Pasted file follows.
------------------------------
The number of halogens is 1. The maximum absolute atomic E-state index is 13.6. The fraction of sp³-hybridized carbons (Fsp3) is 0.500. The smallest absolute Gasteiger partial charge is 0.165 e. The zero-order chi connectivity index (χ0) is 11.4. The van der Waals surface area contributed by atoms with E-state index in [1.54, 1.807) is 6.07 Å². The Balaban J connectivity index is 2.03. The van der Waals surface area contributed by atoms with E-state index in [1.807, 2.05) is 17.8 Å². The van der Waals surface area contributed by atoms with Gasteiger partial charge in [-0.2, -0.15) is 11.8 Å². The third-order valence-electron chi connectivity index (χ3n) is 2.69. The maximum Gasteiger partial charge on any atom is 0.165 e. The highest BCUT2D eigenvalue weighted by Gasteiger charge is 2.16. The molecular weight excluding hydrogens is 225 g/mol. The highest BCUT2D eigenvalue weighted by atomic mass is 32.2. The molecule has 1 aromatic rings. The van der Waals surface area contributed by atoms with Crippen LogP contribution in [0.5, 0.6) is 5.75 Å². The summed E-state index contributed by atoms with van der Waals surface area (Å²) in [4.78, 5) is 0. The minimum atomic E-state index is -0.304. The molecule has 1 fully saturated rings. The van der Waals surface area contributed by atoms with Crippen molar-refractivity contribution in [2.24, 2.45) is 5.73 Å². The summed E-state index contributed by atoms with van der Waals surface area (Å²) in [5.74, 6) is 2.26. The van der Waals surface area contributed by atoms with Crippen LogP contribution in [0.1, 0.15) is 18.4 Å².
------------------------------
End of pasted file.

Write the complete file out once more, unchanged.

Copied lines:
The number of halogens is 1. The maximum absolute atomic E-state index is 13.6. The fraction of sp³-hybridized carbons (Fsp3) is 0.500. The smallest absolute Gasteiger partial charge is 0.165 e. The zero-order chi connectivity index (χ0) is 11.4. The van der Waals surface area contributed by atoms with E-state index in [1.54, 1.807) is 6.07 Å². The Balaban J connectivity index is 2.03. The van der Waals surface area contributed by atoms with E-state index in [1.807, 2.05) is 17.8 Å². The van der Waals surface area contributed by atoms with Gasteiger partial charge in [-0.2, -0.15) is 11.8 Å². The third-order valence-electron chi connectivity index (χ3n) is 2.69. The maximum Gasteiger partial charge on any atom is 0.165 e. The highest BCUT2D eigenvalue weighted by Gasteiger charge is 2.16. The molecular weight excluding hydrogens is 225 g/mol. The highest BCUT2D eigenvalue weighted by atomic mass is 32.2. The molecule has 1 aromatic rings. The van der Waals surface area contributed by atoms with Crippen LogP contribution in [0.5, 0.6) is 5.75 Å². The summed E-state index contributed by atoms with van der Waals surface area (Å²) in [4.78, 5) is 0. The minimum atomic E-state index is -0.304. The molecule has 1 fully saturated rings. The van der Waals surface area contributed by atoms with Crippen molar-refractivity contribution in [2.24, 2.45) is 5.73 Å². The summed E-state index contributed by atoms with van der Waals surface area (Å²) in [5.74, 6) is 2.26. The van der Waals surface area contributed by atoms with Crippen LogP contribution in [0.1, 0.15) is 18.4 Å².